These are the kinds of statements that make me trust Hessi’s scholarship; she is absolutely correct on this one! Throughout The Way of Kings, we see various members of the Alethi army reveling in the Thrill. Earlier in time (later on the page) in Dalinar’s flashbacks, it seems that Nergaoul could have been following Dalinar around. In fact, given Odium’s intention to make Dalinar his champion, it seems probable that Odium gave Nergaoul the specific assignment to trail around after the younger Kholin brother like an overenthusiastic Great Dane puppy, slobbering all over him. Okay, the analogy breaks down when you consider the “get him addicted to the Thrill” part of the assignment, but you get the idea.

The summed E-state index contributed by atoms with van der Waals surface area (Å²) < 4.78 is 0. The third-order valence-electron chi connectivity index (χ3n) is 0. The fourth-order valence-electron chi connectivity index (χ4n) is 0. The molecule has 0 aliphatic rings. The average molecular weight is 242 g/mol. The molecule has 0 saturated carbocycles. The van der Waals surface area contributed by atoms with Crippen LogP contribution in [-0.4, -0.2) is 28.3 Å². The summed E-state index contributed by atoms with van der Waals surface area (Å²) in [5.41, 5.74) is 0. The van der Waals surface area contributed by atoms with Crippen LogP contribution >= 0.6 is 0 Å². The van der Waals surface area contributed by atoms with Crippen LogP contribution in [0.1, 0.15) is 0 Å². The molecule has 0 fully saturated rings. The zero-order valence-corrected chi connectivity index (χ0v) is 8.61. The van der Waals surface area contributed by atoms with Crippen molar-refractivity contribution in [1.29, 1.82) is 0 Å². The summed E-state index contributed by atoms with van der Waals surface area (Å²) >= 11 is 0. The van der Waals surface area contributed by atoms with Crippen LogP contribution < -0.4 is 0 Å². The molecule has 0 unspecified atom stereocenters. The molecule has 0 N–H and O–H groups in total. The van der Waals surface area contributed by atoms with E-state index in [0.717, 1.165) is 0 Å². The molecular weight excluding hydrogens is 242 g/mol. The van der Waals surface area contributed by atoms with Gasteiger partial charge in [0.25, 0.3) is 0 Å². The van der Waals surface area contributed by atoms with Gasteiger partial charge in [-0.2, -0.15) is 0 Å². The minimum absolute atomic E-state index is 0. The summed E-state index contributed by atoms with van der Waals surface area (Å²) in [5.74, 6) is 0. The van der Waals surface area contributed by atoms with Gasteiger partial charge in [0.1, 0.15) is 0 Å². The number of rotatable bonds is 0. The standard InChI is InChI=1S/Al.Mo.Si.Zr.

A: Come to think of it, we don’t really know how big Nergaoul’s area of effect is. Can it cover entire countries, or is it limited to a single battlefield? Or is it more like a concentrated effect near the actual Unmade, but extending far beyond that area to touch those who have been greatly influenced by it?
Near the end of Words of Radiance, there’s evidence that Nergaoul, like Moelach, was moving around. Not only had Adolin and Dalinar noticed a reduction in the effect of the Thrill out on the Shattered Plains, but Taravangian (Interlude 14) makes the connection between the Unmade and the behavior of the Veden armies in their civil war. He notes that even as Vedenar city began to burn, the armies had simply moved out into the fields to continue their fighting. This is confirmed again in Oathbringer, Chapter 100, when Dalinar is speaking with some of the Veden soldiers; one describes it by saying